There are some holidays where I feel free to improvise- I view them as an opportunity to try out new recipes and techniques. Thanksgiving is not one of those holidays. Thanksgiving is tradition.
When I was growing up, my parents had, (and still have), a group of friends who got together three times a year-Thanksgiving at the Sterns, Hanukkah at the Saphs and Purim at my parent's place. Every year it was the same people and the same food. So what could be Purim without my mother's stuffed cabbage, and a gathering of kids watching Rocky and Bullwinkle in the basement; and what could be Hanukkah without Leonard's latkes and boxes of Dunkin' Donuts, and the kids running from adult to adult to ask them increasingly bizarre survey question; and finally, what could be Thanksgiving without Cheryl's sweet potato rolls and that long winter drive down to Hyde Park in the dying light?
I grew up. I moved away. Things changed. I made my own traditions. Latkes at the Saph's became homemade donuts at Deb's. Purim, also at Deb's. Thanksgiving is mine. The guest list is not precisely the same from year to year, but it's close enough. The menu varies in its small details, but always there is turkey and cranberry sauce, and pumpkin pie and green beans and mashed potatoes. Most importantly, always, there are friends and there is community.
Thanksgiving is so important to me. It has become a way to hold on to my American identity, a way of expressing my belief in the power of ritual and the importance of gratitude. It is a wonderful thing to be able to celebrate it at home with friends.
This year, I'm adding an old/new tradition- sweet potato rolls. Cheryl's sweet potato rolls are one of my most vivid memories from those Thanksgivings. I loved that they were sweet, and adorably orange. It's been years and years since I've had them, and I think I sort of missed them, so this year I decided to revive the tradition and see if they live up to my memory of them. Spoiler alert- they do. They are both less orange and less sweet than I remember them being, but they are still delightful little things, soft and fluffy and tinged with sweet potatoes. Make them, and they'll very likely end up in your yearly rotation. Sure, it's a bit of a fuss to make your own bread, but if you don't fuss on Thanksgiving, when else are you going to fuss? It's worth it, I promise.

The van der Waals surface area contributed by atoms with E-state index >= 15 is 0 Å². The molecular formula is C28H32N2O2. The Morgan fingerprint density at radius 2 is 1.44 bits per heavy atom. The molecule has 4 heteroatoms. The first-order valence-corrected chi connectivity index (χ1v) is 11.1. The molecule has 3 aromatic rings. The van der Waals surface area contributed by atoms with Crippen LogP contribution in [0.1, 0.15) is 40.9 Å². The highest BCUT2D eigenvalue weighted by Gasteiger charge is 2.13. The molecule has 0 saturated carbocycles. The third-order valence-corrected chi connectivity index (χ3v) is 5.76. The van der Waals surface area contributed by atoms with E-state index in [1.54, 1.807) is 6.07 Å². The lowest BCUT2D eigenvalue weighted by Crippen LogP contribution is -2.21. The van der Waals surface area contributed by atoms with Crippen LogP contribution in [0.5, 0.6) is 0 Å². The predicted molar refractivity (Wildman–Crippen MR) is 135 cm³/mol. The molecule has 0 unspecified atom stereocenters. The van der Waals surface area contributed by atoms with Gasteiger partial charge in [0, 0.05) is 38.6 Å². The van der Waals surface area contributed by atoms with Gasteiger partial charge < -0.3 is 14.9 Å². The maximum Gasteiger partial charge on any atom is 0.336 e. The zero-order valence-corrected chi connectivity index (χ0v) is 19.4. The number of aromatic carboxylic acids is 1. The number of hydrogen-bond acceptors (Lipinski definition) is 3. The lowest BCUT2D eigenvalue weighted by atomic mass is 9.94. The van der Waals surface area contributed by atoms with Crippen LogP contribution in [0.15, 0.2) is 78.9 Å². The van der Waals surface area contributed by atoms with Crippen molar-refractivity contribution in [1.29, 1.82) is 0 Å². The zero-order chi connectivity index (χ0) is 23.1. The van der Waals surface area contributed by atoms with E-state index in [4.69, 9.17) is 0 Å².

Happy Thanksgiving. May we all have many things to be thankful for this year.
Roasted Sweet Potato Rolls
Adapted from Cheryl Stern
2 medium sweet potatoes, roasted and mashed
3 1/2 teaspoons instant yeast
1 ½ cup warm water
1/3 cup sugar
1 ½ tsp salt
7-7 ½ cups bread flour
1/3 cup plus 1 tablespoon olive oil
1. In a large bowl, dissolve the yeast in water. Add a pinch of sugar. Let it sit for a few minutes until the yeast mixture is frothy and bubbly. Add in the sugar, salt, olive oil, eggs, and 3 cups of flour. Mix, and then add rest of flour, mixing until it forms a sticky dough. Either turn the dough out onto a well-floured surface, or place in the bowl of a stand mixer. Knead until smooth and elastic- (about 10 minutes on medium speed in a hand mixer, closer to 15 minutes by hand, depending on the strength of your forearms.)
2. Cover and set aside in warm spot. Let rise until doubled, about an hour. Punch down the dough and let it rest for about 5 minutes. Divide into 4 parts. Cut each part into 16 pieces. Roll the pieces into strands-about say, an inch and a half to two inches long. Knot the strands to form cute, little rolls. Cover and the rolls and place them in a warm spot. Let rise for a half an hour.
3. While the rolls are rising, preheat your oven to 400 f. When the rolls have doubled in size, slide them into the oven and bake for 15-20 min. They are done when the tops are lightly browned and a tap to the underside of the roll produce a nice, hollow sound.